Pennsylvania's Public/Private Transportation Partnership (P3) Board is looking to privatize its popular '511PA' roadway information system.

The Board has approved a project soliciting private sector proposals to manage and operate PennDOT's 511 system, 511PA, as well as the Pennsylvania Turnpike's Roadway Information Program (TRIP).

In operation since 2009, 511PA provides traffic-delay warnings, weather forecasts, average traffic speeds on urban interstates and access to more than 670 traffic cameras. The 511 site also provides easy-to-use, color-coded winter road conditions for all interstates and other routes covered in the 511 reporting network. Regional Twitter alerts are also available on the 511PA website. The Pennsylvania Turnpike also deploys its own traveler information system, TRIP, which provides traffic and weather news.


"I feel strongly that having traveler information available in a variety of ways, and utilizing the latest technologies, is a crucial service travelers have come to expect and deserve," said PennDOT Secretary and P3 Board Chairman Barry J. Schoch.

"With innovation in the marketplace happening at a lightning pace, a public-sector entity such as PennDOT cannot take full advantage of the latest advancements, so we will challenge the private sector to provide us with a solution that allows us to do just that."

Once proposals are received, PennDOT and the Pennsylvania Turnpike Commission will assign a team of employees to review proposals to determine if customer service is maintained or can be enhanced, and if the proposal offers the opportunity to offset costs through sponsorships of the program. If the proposal is determined to be sound, PennDOT will begin negotiations and execute a contract for a private entity to provide these services for a defined period of time with various performance requirements.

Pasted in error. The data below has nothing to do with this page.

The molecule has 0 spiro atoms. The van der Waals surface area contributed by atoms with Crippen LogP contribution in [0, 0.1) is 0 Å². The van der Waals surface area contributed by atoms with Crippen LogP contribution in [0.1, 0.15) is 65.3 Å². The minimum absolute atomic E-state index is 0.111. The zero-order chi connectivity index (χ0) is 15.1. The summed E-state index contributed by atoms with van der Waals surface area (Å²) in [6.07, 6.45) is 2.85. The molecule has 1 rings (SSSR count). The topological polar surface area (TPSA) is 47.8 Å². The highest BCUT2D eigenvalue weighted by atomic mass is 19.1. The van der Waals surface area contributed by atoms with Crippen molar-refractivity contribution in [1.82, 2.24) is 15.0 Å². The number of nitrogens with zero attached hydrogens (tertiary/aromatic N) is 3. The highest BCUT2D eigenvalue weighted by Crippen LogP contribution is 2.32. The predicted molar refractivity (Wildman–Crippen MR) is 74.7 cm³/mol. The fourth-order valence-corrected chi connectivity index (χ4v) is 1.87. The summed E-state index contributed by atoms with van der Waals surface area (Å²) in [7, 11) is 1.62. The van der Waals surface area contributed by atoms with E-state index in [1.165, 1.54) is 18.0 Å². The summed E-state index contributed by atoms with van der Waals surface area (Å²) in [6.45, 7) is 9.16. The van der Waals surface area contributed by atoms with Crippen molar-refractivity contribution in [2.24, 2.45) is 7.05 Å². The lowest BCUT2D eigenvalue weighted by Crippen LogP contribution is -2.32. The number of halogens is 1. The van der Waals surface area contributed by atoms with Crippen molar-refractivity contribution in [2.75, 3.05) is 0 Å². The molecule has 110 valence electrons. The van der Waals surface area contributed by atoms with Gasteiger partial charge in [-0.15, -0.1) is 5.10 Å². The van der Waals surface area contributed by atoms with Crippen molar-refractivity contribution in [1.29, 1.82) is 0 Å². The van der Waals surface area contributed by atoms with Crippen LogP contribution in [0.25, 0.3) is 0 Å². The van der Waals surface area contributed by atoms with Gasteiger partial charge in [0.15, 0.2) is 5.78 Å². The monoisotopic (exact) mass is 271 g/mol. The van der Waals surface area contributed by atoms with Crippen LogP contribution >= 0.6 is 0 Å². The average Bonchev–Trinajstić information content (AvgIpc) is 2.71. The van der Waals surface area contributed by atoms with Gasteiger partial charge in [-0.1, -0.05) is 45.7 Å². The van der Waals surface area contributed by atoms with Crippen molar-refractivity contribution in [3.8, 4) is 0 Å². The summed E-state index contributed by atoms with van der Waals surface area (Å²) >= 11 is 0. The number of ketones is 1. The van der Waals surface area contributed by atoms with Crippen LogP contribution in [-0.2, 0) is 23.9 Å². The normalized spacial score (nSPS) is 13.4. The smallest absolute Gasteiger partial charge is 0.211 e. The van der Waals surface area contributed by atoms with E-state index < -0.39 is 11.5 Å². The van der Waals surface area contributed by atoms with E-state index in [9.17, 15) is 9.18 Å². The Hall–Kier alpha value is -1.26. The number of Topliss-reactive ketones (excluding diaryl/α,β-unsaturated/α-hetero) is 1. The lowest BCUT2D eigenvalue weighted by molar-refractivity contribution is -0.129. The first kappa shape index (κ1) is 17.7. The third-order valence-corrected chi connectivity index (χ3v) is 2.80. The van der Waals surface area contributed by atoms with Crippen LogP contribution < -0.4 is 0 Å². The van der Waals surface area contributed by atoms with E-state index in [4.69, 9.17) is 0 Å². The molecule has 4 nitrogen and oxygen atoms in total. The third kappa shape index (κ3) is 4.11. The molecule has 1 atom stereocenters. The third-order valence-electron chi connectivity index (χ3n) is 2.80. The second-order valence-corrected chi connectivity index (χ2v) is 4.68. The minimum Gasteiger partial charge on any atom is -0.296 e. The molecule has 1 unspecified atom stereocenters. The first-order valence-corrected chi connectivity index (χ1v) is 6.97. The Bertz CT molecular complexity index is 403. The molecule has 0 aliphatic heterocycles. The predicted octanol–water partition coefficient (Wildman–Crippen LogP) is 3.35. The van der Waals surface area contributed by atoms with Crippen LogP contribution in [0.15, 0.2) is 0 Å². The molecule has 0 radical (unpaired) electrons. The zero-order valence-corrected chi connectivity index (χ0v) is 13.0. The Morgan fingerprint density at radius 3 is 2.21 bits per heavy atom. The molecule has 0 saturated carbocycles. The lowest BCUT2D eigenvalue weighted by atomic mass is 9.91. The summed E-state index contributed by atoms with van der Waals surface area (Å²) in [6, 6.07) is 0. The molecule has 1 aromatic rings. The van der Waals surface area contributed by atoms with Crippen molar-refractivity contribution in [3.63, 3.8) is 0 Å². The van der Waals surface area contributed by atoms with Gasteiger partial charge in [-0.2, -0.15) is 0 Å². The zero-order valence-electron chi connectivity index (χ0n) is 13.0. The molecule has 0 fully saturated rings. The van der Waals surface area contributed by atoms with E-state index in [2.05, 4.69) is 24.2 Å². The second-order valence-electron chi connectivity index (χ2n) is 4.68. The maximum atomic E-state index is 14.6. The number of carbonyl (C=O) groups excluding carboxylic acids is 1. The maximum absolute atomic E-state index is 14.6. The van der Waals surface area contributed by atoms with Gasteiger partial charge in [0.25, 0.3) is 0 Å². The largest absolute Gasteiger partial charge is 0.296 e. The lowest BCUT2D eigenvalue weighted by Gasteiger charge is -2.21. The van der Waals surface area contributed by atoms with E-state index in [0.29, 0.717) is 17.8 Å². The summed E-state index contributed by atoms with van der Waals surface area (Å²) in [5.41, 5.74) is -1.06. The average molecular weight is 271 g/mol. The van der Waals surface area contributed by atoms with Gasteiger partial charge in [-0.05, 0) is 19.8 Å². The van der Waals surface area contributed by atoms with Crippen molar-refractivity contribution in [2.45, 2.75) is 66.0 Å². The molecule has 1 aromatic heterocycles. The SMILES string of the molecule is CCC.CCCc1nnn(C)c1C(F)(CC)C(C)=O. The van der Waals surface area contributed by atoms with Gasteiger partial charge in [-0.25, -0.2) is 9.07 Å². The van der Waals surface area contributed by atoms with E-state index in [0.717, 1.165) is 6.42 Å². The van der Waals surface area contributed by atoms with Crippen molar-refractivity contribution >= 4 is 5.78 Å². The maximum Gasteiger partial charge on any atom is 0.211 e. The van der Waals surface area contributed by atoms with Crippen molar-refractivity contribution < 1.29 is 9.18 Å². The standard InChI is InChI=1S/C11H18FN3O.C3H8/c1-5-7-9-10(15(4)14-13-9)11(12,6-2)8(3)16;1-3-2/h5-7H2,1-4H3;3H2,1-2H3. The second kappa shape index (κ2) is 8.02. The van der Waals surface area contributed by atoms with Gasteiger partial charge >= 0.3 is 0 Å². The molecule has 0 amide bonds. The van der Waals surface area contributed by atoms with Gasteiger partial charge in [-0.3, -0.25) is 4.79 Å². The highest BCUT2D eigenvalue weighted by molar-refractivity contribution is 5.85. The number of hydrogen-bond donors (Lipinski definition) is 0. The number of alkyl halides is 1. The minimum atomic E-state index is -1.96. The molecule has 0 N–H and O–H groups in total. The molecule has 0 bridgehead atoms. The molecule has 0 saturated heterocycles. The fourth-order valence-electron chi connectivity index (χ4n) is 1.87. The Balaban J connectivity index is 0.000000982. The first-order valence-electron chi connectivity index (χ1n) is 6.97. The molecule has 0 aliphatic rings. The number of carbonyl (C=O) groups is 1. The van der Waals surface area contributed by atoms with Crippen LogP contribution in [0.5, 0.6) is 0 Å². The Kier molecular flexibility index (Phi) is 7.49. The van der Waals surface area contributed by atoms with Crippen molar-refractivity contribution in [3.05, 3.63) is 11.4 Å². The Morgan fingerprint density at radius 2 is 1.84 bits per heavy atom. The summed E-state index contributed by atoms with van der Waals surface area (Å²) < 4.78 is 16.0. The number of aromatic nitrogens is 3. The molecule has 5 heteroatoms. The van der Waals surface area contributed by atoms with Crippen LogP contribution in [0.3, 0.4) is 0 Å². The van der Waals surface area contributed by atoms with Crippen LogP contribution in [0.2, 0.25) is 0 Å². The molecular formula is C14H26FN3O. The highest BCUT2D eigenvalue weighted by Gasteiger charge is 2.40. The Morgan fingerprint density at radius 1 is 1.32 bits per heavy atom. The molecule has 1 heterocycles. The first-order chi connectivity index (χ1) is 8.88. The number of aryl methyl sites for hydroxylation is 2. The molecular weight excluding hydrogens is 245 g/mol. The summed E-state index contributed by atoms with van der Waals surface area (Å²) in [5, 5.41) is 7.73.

The P3 Board also approved soliciting proposals on: traffic-flow data; video sharing; staffing and managing a statewide traffic management center and regional traffic management center near Clearfield; enhancing and managing PennDOT's Road Weather Information Systems; administering the Outdoor Advertising program; sponsorship opportunities at Pennsylvania Welcome Centers and rest areas; sponsorship of PennDOT's Freeway Service Patrols; managing PennDOT's Sponsor-A-Highway Program; and sponsoring PennDOT's Yellow Dot Program.

PennDOT will explore possible public private partnership opportunities in all of these programs but a decision on whether to enter into any contractual agreement on any of them will only be determined after a review of proposals submitted through a competitive procurement process.

Last September, Governor Tom Corbett signed into law the Public and Private Partnerships for Transportation Act, which authorized P3 projects in Pennsylvania. This law allows PennDOT and other transportation authorities and commissions to partner with private companies to participate in delivering, maintaining and financing transportation-related projects.

As part of the P3 law, the seven-member Public Private Transportation Partnership Board was appointed to examine and approve potential public private transportation projects. If the board determines a state operation would be more cost-effectively administered by a private company, the company will be authorized to submit a proposal and enter into a contract to either completely or partially take over that operation for a defined period of time.

Hopefully, the board is correct and the private sector will deliver enhancements that the public sector is unable to explore.